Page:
You’ve probably heard the phrase “it’s who you know,” especially if you work in the music industry. On one hand, it’s easy to shrug this sentiment off, and on the other, many argue that there’s a reason why this is the mantra of so many. Making connections, in any industry, is invaluable when it comes to making the next step in your career. For creators, it’s even more so. Not only does networking allow you the opportunity to move forward, it’s also a good way to learn new things from those in your community and make lifelong friends in doing so.
So how do you make and keep meaningful connections? At its core: networking. Love it or hate it, sometimes getting out of your comfort zone and talking to people is the best way to communicate your goals and find common ground. This might sound daunting but remember everyone else in the room is there for the same reason.
As a creator, networking is also a good way to start building your team. Whether you are looking for a publisher, manager or label, by getting the word out there you can start to meet people who share your vision for your music. Below are some tips on how to network more effectively.
You can also download our free networking checklist to help you network.
Finding networking events
There are tons of music industry events that happen across the world. Some of the bigger ones include conferences like SXSW, Reeperbahn, The Great Escape, and A3C, but there are also smaller events and ones within your own community. Do some research online to see whether there are any local networking opportunities or groups in your area. Also, take a look at events that music industry trade organizations like your home collection society are attending or sponsoring.
Try to avoid one-sided conversation. You don’t want to be the one doing all of the talking, but equally, don’t just stand there nodding along to what other people say. Think about thoughtful questions to spark a stimulating conversation. Remember that every connection is a symbiotic relationship -- you should be able to provide just as much value to them as you hope they might provide for you.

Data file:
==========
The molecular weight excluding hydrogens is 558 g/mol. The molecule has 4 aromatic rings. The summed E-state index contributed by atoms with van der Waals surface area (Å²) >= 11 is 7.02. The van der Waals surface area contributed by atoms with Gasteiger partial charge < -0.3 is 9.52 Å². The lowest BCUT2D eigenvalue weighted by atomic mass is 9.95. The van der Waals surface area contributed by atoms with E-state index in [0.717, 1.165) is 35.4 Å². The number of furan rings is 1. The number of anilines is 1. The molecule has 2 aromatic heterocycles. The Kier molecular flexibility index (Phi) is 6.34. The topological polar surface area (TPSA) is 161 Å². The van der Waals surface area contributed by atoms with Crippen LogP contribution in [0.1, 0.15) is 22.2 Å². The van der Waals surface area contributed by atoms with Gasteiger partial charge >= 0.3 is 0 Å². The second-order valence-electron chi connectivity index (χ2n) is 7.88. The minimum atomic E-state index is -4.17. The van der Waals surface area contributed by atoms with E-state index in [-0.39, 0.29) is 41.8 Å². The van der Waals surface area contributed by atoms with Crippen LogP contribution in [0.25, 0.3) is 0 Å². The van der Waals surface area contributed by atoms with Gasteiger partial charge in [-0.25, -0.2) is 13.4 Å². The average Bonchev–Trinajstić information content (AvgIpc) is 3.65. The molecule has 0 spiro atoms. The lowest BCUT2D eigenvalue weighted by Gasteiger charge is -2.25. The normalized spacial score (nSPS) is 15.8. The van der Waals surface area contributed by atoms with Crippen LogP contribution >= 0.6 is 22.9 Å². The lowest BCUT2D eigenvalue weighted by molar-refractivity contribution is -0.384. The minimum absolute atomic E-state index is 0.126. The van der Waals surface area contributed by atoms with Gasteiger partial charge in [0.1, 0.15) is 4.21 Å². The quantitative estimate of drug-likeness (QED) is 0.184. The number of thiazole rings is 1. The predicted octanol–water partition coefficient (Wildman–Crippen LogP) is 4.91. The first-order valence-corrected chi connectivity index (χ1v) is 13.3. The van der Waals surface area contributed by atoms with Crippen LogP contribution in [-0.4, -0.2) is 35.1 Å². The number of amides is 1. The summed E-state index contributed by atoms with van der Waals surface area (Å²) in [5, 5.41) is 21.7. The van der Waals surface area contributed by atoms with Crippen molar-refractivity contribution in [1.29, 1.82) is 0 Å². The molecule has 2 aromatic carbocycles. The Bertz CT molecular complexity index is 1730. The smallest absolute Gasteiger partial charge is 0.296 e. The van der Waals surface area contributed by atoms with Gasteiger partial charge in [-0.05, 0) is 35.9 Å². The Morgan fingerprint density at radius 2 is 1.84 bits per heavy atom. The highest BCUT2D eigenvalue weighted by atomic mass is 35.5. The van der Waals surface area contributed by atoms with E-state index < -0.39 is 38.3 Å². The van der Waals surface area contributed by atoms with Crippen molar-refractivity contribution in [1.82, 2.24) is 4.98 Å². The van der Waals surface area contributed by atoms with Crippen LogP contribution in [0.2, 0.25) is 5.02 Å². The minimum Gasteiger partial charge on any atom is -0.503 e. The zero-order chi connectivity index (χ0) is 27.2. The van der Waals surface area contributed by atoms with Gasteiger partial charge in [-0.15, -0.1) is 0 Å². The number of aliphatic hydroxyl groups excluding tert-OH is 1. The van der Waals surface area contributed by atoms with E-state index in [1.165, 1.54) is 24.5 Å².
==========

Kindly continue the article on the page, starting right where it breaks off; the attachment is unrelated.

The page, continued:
Avoid spending time on your phone
You want to look like you’re open and available to chat. Don’t use the time to check your Instagram feed or Spotify for Artists page -- you came here for a reason. You might just be looking at your phone to calm your nerves, but some people might assume you’re too busy to talk. Unless it is really urgent, try to leave your phone in your bag or pocket.
Perfect your “Elevator Pitch”
This is a quick introduction of yourself and what you do or what your goals are. You should be able to explain this in a clear and concise manner - in the time it would take for an elevator ride (about 30 seconds). You can also include what makes your music unique or artists that you draw influences from. Then, turn it around and ask them questions.
Leave a reminder
You want to leave the conversation with a way for them to remember and get in touch with you. In many industries, this is done through business cards. If you decide to go this route, it’s a good idea to have them professionally printed. Keep the look of the card in line with your artist branding such as your album artwork and social media pages. Make sure all of your contact information is easily readable and visible so that you are easy to reach after the event. But, you don’t need to have business cards to accomplish the same goal -- you can also ask people you meet if they have a card or if they would type their email address, social media account, or phone number into your phone or write it in a notebook.
You went out there and met a lot of interesting and helpful people, leaving those conversations where they left off without follow-up means potentially losing out on any future help. After meeting new contacts, drop them a short email to say that it was nice to meet them. You can also use this as an opportunity to follow up on anything discussed face to face and arrange any necessary follow up calls or meetings.
In reality, networking is all around us - even speaking to people at one of your live shows is making a connection. Remember, most importantly, to enjoy meeting new people, building relationships, and look forward to the long-lasting connections you make throughout your music career.
Check out our webinar on Building Meaningful Connections: Networking in the Music Industry for more information and resources.
Take control of your publishing. Maximize Songtrust for your songs and business.
We created this guide to answer a simple question: How do songwriters support themselves?
The answer is not as simple as we’d like, but our goal is to make it as clear, transparent and understandable as we possibly can.
Songtrust is more than just a rights management platform and publishing administrator - we’re a team of experts in the music community who strive to educate, support, and provide thought leadership to creators, representatives, and businesses across the music industry.
Our hope is that you’ll finish this guide with an better understanding of the business behind songwriting and have actionable resources to help you be successful.